16 Actions for Shifting Culture to Support Black Employees

June 26, 2020 | By NACE Staff

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TAGS: best practices, diversity, nace insights, operations,

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There are specific actions that institutions and organizations can take to ensure that they create a culture that supports the personal and professional growth of Black individuals.

During a recent NACE session titled “Being Black in Academic & Corporate Culture,” Kacheyta McClellan, career experiences professional at Ivy Tech Community College, shared 16 steps he identified for organizations to take to get an introspective look at their culture and bolster their efforts in focusing on their Black employees.   

“The 16 steps address creating a culture, changing a culture, and turning the page on a culture,” McClellan explains.

“We are at a place in time where we need to have a cultural shift. The concept of ‘Black’ and the things that impact Black people are taboo to talk about in the workspace because there is an uncomfortable truth there. It is an embarrassing part of our history. Even the term ‘racism’ raises the hair on some people’s neck, whether they are racist or potentially could be seen as someone who is racist, even if that's not true.”

Racism, McClellan stresses, is a system, not a person, meaning that institutions and organizations cannot eradicate racism simply by getting rid of people who are racist. The problem goes much deeper than that.    

“Our entire country is built on systems of oppression, white supremacy, and racism,” he points out.

“That's not my fault, that's not your fault, that's just how it is. There have been laws that have been created to systematically, intentionally, and purposefully disenfranchise Black people in this country. We have never properly addressed and corrected that. Institutions, such as education, banking, and others, have policies that fortify white supremacy or racism. These concepts inform the business of most institutions in some way. To break from the status quo, a cultural shift must take place.”

McClellan says that to begin the cultural shift, individuals need to not only consider what they, themselves, are doing to contribute to solutions and positive change, but what they are doing in concert with their colleagues and leaders to make positive changes.

“That is where policy is made and where we can realize the necessary changes that need to be made,” he notes.

McClellan says that an institution’s or organization’s culture that is focused on Black employees:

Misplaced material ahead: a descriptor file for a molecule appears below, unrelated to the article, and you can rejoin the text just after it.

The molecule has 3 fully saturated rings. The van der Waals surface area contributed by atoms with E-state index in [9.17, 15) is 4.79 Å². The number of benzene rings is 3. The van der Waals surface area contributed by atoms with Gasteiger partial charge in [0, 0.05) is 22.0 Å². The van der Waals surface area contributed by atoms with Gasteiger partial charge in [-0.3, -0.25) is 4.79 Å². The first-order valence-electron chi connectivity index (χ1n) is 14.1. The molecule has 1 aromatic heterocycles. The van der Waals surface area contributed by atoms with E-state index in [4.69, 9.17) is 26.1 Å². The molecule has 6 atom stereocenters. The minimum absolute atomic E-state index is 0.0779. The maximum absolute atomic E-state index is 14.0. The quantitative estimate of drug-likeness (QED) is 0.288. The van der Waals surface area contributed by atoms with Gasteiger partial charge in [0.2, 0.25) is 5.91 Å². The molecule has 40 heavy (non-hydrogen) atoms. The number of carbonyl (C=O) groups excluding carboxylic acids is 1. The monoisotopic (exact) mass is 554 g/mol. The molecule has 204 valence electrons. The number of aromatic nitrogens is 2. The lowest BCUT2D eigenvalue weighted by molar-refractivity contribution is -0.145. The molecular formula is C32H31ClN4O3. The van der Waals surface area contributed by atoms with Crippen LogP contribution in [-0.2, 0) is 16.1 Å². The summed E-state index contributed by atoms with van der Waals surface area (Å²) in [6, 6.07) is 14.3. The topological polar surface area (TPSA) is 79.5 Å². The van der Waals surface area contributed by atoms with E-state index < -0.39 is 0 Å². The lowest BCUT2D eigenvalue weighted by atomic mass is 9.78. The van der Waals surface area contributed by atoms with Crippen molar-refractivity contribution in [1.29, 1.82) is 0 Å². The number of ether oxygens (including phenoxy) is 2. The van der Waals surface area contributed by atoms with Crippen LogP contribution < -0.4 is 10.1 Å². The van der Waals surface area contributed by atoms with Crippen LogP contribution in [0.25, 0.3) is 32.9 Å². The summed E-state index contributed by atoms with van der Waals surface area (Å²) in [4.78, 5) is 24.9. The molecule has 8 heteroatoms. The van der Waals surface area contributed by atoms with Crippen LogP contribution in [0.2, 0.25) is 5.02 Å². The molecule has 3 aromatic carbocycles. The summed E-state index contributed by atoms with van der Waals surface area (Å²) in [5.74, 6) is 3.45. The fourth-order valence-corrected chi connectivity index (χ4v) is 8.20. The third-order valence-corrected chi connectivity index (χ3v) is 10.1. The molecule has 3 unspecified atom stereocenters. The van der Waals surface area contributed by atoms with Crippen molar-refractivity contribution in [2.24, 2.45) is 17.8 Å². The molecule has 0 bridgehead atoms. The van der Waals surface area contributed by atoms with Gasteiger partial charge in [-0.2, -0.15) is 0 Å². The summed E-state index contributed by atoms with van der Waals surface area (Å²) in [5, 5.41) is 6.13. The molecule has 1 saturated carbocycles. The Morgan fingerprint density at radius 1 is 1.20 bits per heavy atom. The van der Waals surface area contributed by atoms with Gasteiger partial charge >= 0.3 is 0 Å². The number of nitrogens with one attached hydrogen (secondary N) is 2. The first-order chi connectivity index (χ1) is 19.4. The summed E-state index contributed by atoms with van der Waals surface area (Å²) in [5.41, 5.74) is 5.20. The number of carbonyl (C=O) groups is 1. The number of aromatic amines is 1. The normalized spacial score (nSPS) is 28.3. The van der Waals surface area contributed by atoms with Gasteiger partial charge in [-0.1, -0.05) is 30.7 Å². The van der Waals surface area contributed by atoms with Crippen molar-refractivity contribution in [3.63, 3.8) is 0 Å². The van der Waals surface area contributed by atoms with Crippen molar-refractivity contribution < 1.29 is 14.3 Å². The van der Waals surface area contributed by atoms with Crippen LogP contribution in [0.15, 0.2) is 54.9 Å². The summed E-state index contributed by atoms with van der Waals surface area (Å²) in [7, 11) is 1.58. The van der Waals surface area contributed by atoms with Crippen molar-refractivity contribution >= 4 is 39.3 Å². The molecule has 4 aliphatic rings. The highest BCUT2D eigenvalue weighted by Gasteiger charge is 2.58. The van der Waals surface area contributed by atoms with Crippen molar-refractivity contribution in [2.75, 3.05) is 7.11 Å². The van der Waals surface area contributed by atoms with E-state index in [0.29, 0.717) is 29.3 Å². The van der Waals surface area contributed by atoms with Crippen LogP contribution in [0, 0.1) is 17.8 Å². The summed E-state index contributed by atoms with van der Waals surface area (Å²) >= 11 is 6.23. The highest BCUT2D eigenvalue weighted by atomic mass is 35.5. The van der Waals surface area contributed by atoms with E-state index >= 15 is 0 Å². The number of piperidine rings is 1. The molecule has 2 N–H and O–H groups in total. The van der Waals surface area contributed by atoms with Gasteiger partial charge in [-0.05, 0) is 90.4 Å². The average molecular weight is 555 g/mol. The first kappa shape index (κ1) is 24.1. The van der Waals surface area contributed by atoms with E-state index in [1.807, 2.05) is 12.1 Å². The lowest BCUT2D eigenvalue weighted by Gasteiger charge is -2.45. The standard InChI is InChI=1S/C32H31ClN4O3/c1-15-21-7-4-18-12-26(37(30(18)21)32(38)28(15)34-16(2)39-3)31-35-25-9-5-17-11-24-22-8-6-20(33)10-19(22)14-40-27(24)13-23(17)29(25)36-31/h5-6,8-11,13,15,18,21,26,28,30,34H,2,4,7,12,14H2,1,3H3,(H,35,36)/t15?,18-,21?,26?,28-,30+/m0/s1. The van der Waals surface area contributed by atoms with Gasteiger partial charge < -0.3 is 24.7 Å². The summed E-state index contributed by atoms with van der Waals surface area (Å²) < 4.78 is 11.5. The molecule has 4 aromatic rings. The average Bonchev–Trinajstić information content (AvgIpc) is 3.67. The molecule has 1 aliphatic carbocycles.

• Is “Color Brave” and aims targeted strategies toward the recruitment and retention of Black employees at all levels (See Mellody Hobson’s TedTalk “Color Blind or Color Brave”);
  • Makes Black employees feel valued and encouraged to be innovative;
  • Empowers Black employees to share their experiences and solutions for inequalities without fear of retaliation;
  • Compensates Black employees equitably;
  • Provides Black employees with reasonable pathways to promotion;
  • Encourages and supports professional development for Black employees;
  • Connects Black employees with a mentor within your company;
  • Connects Black employees with a sponsor within your company;
  • Have Black men and women in leadership roles;
  • Have Black men and women on your board of directors/trustees;
  • Ties metrics to its strategic diversity plan that names Black men and women;
  • Provides appropriate accommodations for employees who don’t feel safe in response to the COVID-19 pandemic. According to the Centers for Disease Control and Prevention, Black men and women are high risk and die at an alarmingly higher rate than their peer identity groups;
  • Creates an intentional supplier diversity program that allocates a significant percentage of your budget dollars to Black-owned business contracts;
  • Markets to Black consumers in culturally nuanced ways;
  • Contributes financially and otherwise to causes that benefit Black organizations or scholarship funds specifically for Black students; and
  • Builds and supports Black employee affinity groups.

Companies that are not leveraging diversity as a strategic competitive advantage are missing the opportunity to be better and to do better, McClellan says.

“Companies have a particular clientele they believe they are going to alienate if they change, and there may be some truth to that,” he explains.

“There may be alienation from their supporters if they make this shift. However, if you look at the landscape and how the world is evolving, the population is changing and the ideals of Americans are changing. Now, companies that are taking a stand and are at least trying to be on the right side of history will not only gain more support in the Black community, but also support from people in the majority population. Non-Black allies want to be part of that narrative. They don't want their children and grandchildren to remember them as a person who preserved systems, policies, and procedures that intentionally, adversely impacted, hurt, and kept other human beings down.

“Organizations might lose some support from those who are not necessarily in that boat, but they are going to gain so many other people. There is much more to gain than there is to lose by making this cultural shift.”

For more information, watch the video of “Being Black in Academic & Corporate Culture” or download the session’s PowerPoint.